This is the weekly Q & A blog post by our Research Professor in Philosophy, Dr. William Lane Craig.



Dear Dr. Craig,

I have been following your "Join Me In My Study" video series on the doctrine of the atonement. In the second and third videos, you distinguish between two functions of the Levitical sacrifices: propitiation and expiation. I see a potential conceptual problem here and would love to get your thoughts on it. It seems that expiation renders propitiation superfluous. If expiation entails that Israel's sin is expunged, why the need for propitation? God's wrath will not be triggered by the sins of the people, because their sins have been wiped away.

A similar problem may arise in the opposite direction, also. If propitiation occurs, why the need for expiation? God is appeased by the propitiatory sacrifices despite the uncleansed sins of the people.

Thank you, Dr. Craig.


P.S. Would you ever consider giving a video tour of your study? I am sure many aspiring scholars (including myself) would love to see the organizational habits of a highly efficient scholar like yourself.

United States


Dr. William Lane Craig’s Response

Thank you, Hayden, for giving me the chance to promote our newest video outreach via Facebook, “Join Me in my Study”! It was suggested to me that folks might enjoy a short video clip each week sharing what I’m currently studying, and I’ve enjoyed doing these informal, unrehearsed videos.

Your question is one that has puzzled me, too, especially with respect to Christ’s atoning death. In fact, I’ve actually seen evangelical scholars taking opposite views on this question, some saying that because God has been propitiated our sin is expiated, and others saying that because our sin has been expiated God is propitiated!

My initial inclination was to take these two aspects of the atonement as two sides of the same coin rather than as hierarchically arranged in an order of explanatory priority. I don’t see this as conceptually problematic. In terms of explanatory priority, one is not before the other; rather they are on the same level. Christ’s atoning death expiates our sin and propitiates God “simultaneously,” as it were.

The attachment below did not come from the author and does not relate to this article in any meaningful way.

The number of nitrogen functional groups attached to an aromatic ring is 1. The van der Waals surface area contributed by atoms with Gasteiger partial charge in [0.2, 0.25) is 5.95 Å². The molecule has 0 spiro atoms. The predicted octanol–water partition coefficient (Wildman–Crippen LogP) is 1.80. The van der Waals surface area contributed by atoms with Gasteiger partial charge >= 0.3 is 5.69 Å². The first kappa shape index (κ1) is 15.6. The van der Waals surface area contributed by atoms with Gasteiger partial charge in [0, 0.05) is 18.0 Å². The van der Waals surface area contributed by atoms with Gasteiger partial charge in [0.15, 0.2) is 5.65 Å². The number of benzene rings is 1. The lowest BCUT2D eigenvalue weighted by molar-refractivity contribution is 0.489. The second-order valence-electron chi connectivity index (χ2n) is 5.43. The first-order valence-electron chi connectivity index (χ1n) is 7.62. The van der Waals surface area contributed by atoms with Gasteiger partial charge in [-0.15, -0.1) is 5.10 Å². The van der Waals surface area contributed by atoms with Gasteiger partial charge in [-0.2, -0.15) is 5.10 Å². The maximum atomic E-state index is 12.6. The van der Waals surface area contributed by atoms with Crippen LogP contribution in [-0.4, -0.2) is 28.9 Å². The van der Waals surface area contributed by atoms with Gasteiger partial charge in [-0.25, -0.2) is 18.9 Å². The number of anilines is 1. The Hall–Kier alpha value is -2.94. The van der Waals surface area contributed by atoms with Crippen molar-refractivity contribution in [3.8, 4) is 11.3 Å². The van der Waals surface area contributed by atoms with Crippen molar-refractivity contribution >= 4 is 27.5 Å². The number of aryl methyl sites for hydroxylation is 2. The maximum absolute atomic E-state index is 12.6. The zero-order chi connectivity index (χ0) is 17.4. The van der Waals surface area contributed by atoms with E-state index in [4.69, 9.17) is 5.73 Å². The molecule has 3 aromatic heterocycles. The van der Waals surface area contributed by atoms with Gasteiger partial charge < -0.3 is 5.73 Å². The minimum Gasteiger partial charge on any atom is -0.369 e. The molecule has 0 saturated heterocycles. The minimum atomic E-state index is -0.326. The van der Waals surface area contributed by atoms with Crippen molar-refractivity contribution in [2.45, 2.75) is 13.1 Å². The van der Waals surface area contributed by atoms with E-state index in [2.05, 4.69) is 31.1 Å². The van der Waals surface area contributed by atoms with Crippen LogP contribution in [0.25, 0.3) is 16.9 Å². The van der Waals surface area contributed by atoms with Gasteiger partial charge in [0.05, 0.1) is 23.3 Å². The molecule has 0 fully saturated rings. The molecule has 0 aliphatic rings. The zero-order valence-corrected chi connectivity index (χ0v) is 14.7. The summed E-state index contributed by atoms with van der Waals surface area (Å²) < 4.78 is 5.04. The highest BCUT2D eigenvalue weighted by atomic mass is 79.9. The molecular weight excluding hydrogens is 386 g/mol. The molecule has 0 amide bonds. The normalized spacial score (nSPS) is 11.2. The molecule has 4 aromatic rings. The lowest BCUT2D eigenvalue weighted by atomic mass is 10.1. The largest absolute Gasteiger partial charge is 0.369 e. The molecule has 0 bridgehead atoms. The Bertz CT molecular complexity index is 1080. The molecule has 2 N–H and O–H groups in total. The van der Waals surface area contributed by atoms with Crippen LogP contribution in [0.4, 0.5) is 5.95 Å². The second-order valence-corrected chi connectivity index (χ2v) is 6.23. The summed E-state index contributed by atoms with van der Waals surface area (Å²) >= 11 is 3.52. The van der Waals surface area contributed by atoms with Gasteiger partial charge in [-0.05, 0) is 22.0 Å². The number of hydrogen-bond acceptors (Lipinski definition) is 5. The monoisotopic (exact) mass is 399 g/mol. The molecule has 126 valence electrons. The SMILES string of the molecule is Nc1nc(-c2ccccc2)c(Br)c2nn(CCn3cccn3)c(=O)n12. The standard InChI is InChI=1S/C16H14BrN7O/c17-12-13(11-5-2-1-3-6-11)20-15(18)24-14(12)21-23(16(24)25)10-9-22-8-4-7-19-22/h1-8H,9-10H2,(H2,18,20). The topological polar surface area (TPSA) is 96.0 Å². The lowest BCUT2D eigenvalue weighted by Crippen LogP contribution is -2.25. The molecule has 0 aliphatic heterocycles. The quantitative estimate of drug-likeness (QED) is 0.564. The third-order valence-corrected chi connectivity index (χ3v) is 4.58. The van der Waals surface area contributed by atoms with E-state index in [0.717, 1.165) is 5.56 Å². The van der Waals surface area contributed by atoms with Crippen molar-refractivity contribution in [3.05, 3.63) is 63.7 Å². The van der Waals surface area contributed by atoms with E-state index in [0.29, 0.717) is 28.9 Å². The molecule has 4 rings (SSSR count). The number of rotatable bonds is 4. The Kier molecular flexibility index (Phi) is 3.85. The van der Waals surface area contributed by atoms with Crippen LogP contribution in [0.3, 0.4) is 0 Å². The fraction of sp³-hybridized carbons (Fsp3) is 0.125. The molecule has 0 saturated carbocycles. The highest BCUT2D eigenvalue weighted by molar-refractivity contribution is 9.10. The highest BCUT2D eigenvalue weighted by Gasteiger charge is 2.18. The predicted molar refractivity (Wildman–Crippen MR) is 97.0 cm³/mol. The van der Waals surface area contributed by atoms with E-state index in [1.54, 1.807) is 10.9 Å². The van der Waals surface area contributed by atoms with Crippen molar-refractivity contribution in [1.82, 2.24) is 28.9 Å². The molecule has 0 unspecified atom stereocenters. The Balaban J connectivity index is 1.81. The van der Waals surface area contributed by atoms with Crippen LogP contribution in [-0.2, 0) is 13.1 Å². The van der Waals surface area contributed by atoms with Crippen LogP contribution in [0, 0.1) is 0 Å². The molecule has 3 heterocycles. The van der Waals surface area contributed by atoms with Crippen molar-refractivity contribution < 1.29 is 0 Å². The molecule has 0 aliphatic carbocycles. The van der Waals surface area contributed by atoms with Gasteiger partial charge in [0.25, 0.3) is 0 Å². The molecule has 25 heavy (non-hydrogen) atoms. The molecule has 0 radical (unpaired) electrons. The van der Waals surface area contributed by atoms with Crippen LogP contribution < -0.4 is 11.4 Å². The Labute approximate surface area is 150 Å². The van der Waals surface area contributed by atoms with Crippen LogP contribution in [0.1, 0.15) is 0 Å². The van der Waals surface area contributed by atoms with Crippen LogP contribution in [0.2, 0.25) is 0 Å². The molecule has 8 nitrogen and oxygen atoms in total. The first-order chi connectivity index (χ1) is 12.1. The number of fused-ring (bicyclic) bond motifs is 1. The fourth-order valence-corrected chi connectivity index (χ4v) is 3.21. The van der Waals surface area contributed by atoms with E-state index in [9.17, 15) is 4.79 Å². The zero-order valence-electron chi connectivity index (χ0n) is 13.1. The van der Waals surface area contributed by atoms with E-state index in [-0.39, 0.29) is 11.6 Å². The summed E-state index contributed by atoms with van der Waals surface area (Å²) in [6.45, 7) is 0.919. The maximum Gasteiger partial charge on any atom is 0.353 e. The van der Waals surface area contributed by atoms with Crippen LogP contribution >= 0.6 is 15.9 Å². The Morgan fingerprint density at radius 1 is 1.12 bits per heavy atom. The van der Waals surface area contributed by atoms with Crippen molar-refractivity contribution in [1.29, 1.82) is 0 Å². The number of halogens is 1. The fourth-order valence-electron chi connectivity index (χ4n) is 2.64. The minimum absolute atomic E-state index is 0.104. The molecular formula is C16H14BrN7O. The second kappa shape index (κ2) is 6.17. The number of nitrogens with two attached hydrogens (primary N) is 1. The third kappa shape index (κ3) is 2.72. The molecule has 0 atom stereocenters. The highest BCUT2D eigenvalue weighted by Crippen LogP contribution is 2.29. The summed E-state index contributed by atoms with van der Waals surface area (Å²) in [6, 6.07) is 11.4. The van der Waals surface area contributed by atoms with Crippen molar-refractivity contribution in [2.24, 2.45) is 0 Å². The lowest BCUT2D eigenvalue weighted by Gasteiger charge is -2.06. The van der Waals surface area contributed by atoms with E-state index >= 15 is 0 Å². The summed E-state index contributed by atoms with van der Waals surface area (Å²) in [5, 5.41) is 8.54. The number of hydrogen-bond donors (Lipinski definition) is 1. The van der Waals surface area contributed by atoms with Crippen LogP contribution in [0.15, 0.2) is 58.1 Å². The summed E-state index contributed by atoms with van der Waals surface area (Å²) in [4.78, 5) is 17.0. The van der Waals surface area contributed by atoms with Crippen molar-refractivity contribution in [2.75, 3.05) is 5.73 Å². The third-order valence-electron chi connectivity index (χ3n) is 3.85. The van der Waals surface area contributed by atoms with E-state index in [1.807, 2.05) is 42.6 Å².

More recently, I’ve come to think that if we understand propitiation as it is usually understood theologically, not as the turning away of God’s anger, but as the satisfaction of divine justice, then it seems to me that propitiation is, indeed, explanatorily prior to the expiation of our sin. For ask yourself: what is it that annuls my guilt? Why am I no longer guilty before God? The answer is, punishment. Just as a person found guilty by the court and sentenced to, say, ten years' imprisonment is no longer guilty after his sentence has been paid because he has been punished for his crime, so Christ by dying has paid the punishment due me for my sins. Because the penalty has been paid, justice is satisfied and as a result I no longer bear my guilt. My guilt before God has been expiated by punishment. So propitiation is explanatorily prior to expiation.

Expiation cannot be explanatorily prior to the satisfaction of divine justice because apart from punishment nothing has occurred to cancel my sin. One could say, again on the analogy of human criminal justice, that God simply pardoned me and so my sin is expiated. But then Christ’s death becomes irrelevant, and one no longer has a Christian atonement theory. Neither can expiation be on the same explanatory level as propitiation, for it is punishment which satisfies the demands of divine justice, with the result that my guilt is removed.

So I’m inclined to agree with those theologians who say that propitiation (satisfaction of divine justice) is explanatorily prior to expiation (the removal of guilt).

Oh, right, as to my study, I doubt I’ll be giving any tours soon, since it wouldn’t amount to much—though I’m happy to give a prize to the first person who can identify the green, multi-volume set of books that grace the bookshelf behind me. Just go to


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